No Need to Count: An Implantable and Rapidly Resorbably Elastomeric Shield for Laparatomy Closure
Omer Kaymakcalan, MD1, Julia Jin, BS1, Zhexun Sun, MS2, Nicole Ricapito, PhD2, Sarah Karinja, BA1, Andrew Abadeer, MEng1, Jaime Bernstein, BS1, Yoshiko Toyoda, BA1, John Morgan, PhD1, David Putnam, PhD2, Jason Spector, MD1.
1Weill Cornell Medical College, New York, NY, USA, 2Cornell University, Ithaca, NY, USA.
BACKGROUND: With over 1.5 million laparotomies performed yearly in the US and in increasingly complicated patients, there is growing appreciation and utilization of component separation by plastic surgeons for closure of the difficult abdomen. Presently, standard practice during the laparotomy closure is shield the bowel from the suture needle through use of the PVC Glassman Visceral Retainer (Fish ®) or metal ribbon retractor. These tools however remain cumbersome and require removal prior to placement of the final fascial sutures. This leaves the bowel at risk for injury when abdominal pressure is increasing and visualization is poorest or conversely may leave the closure at risk as insufficient fascial ‘bites' may be taken by the surgeon in attempt to avoid the bowel. To address this challenge, we have synthesized a flexible and rapidly-degrading elastomer, CC-DHA from dihydroxyacetone, polyethylene glycol and glycerol that under surgical conditions withstands needle puncture and completely shields the bowel during closure with no adverse effects.
METHODS: Midline laparotomies were performed in male C57BL/6 mice with a CC-DHA disk or saline control placed on the viscera. Needle puncture testing was performed with a GS-21 needle at 90 degrees, to evaluate the force required to puncture the CC-DHA disk at 0, 5, 10, and 20 minutes of exposure to the surface of the viscera. In another cohort the laparotomy was closed, and mice were evaluated at 3, 6, 9, 24 hours and 14 days post-operatively. Compression testing was performed to evaluate the flexibility and elastomeric properties of the disks.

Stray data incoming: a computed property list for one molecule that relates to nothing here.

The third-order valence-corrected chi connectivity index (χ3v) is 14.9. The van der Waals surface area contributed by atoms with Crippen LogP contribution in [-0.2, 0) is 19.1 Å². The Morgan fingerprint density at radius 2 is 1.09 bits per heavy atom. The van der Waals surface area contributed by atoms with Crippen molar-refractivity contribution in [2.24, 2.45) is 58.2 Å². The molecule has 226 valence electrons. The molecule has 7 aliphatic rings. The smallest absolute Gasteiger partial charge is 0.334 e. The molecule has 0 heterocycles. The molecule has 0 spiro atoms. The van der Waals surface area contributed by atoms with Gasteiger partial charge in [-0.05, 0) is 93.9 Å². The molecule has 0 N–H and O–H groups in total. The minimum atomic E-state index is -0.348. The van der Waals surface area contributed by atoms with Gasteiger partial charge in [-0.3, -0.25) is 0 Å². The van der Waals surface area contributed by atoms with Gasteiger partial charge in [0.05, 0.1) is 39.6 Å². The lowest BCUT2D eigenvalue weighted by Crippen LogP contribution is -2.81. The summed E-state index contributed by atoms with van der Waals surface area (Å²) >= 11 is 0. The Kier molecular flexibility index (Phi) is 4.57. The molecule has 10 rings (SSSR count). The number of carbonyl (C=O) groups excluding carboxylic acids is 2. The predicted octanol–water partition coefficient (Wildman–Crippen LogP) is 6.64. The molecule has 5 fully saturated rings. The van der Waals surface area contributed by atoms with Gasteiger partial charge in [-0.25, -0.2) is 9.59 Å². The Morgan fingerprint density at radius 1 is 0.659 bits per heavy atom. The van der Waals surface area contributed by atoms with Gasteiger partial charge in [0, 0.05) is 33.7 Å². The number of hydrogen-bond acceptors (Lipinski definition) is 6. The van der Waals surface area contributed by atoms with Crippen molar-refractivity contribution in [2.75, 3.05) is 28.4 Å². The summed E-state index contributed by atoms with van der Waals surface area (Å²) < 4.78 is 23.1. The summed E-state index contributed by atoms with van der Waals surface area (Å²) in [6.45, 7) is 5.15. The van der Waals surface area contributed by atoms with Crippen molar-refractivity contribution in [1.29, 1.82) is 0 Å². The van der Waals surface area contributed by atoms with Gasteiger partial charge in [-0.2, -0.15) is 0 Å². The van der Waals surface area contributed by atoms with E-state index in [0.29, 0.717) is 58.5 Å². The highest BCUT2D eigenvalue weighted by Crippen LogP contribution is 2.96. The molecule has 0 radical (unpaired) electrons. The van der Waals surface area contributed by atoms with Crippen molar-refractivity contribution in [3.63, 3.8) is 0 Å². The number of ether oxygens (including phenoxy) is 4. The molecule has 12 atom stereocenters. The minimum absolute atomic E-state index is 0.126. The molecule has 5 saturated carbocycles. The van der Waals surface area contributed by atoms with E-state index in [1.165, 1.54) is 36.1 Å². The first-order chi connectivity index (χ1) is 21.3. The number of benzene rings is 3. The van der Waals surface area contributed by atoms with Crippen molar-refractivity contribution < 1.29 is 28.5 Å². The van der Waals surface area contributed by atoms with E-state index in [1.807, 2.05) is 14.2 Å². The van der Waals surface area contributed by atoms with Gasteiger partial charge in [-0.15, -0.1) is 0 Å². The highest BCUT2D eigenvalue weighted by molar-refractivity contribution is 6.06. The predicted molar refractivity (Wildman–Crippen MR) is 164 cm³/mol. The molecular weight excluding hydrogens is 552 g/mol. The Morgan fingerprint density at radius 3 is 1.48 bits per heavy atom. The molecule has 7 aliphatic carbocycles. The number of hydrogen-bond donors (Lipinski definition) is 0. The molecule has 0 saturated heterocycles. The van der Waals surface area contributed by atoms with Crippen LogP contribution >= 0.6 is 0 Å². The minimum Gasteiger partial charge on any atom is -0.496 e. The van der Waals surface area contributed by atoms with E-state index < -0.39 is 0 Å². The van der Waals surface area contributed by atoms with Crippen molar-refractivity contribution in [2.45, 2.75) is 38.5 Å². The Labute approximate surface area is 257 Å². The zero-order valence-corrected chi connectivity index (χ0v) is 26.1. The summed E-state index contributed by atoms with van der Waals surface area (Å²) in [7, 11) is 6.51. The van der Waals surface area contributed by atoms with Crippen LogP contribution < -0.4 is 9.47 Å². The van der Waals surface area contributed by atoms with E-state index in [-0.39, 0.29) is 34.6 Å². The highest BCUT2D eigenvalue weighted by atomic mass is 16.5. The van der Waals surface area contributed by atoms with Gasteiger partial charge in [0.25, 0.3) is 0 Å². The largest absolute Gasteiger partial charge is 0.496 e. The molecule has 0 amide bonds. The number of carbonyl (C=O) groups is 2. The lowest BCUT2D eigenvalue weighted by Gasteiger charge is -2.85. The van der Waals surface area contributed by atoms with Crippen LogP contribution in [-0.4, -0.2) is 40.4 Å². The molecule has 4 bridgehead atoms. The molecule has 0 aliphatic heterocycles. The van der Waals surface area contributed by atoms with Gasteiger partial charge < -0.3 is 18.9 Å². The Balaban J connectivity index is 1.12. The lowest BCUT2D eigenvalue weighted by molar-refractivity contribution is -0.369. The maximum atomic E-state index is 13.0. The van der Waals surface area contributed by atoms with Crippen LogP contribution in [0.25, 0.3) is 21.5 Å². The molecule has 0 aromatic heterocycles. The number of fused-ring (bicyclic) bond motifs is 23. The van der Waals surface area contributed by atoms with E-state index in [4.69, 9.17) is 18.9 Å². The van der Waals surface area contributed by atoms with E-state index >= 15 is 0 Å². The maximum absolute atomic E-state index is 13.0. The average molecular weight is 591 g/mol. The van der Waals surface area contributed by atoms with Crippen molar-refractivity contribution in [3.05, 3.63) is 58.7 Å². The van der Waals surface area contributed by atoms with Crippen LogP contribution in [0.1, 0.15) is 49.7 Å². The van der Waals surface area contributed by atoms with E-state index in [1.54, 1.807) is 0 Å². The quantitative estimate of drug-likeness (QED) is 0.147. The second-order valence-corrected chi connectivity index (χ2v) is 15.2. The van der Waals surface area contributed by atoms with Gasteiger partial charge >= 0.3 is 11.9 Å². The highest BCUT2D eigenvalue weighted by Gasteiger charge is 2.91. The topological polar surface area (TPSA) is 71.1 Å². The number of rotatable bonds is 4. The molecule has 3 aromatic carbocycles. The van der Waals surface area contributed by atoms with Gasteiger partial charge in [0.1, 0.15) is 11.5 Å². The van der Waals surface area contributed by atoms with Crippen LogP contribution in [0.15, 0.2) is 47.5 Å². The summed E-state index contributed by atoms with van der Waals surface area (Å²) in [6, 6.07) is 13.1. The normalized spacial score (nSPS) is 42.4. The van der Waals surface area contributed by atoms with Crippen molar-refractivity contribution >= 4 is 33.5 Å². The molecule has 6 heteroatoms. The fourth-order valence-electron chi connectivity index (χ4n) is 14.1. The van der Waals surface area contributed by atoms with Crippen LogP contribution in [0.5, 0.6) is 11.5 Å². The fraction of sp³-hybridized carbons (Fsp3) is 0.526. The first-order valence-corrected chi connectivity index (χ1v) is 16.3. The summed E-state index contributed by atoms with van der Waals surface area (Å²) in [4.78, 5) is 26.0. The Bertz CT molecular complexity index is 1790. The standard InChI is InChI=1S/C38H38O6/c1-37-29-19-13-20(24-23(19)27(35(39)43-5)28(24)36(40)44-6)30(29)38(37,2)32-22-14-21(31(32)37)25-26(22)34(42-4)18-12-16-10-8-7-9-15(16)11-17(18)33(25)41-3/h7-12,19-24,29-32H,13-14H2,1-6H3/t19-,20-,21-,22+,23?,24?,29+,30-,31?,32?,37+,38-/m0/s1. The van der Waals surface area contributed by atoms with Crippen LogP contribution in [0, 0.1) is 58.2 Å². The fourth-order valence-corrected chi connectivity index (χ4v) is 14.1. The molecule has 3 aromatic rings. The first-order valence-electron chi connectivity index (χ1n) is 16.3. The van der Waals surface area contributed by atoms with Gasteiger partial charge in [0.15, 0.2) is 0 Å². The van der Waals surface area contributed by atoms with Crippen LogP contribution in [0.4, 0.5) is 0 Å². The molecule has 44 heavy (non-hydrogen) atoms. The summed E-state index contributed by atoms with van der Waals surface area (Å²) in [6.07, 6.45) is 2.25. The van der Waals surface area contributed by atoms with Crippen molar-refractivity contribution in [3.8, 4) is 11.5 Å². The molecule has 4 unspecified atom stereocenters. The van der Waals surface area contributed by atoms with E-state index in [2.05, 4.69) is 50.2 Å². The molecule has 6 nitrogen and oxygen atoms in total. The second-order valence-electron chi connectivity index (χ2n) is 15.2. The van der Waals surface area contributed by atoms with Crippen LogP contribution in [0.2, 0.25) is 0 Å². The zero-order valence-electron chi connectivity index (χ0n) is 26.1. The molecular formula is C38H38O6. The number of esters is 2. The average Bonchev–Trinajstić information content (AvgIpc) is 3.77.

RESULTS: Needle puncture testing revealed a force of 0.52 +/- 0.16 N, .69 +/- 0.05 N and 0.048 +/- 002 N for the CC-DHA, a rubber band, rat small bowel respectively, p<0.05 for the difference between the CC-DHA and small bowel. In order to demonstrate that the material retained sufficient strength in vivo for the time required for standard fascial closure (approximately 10-20 minutes), shields were placed intraabdominally over the viscera for 0, 5, 10, and 20 minutes and puncture testing performed demonstrating a non-significant decrease in resistance to puncture. The CC-DHA however maintained a statistically significant elevation in force required to puncture when compared to rat small bowel p<0.05. By 3 hours after implantation, 1 H NMR spectroscopy identified CC-DHA degradation products of glycerol ethoxylate and tri(ethylene glycol) (all natural non-toxic metabolites) in the peritoneal fluid, blood, and urine, demonstrating rapid elimination of the dissolved shield. Mice maintained for 14 days showed no evidence of gross or histologic toxicity or peritoneal adhesion formation compared to controls. Compression testing yielded a Young's modulus of 46.4 +/- 9.2 kPa and demonstrated it withstands repeated compression.
CONCLUSIONS: CC-DHA is a promising, safe, bio-compatible elastomer, which can replace current standards Glassman Visceral Retainer (Fish ®) or ribbon retractor, to completely shield the viscera during the entirety of peritoneal closure. Further, this same material can be used to shield other sensitive areas and from inadvertent needle puncture, such as a breast implant, giving this novel material significant utility across a wide variety of surgical procedures.
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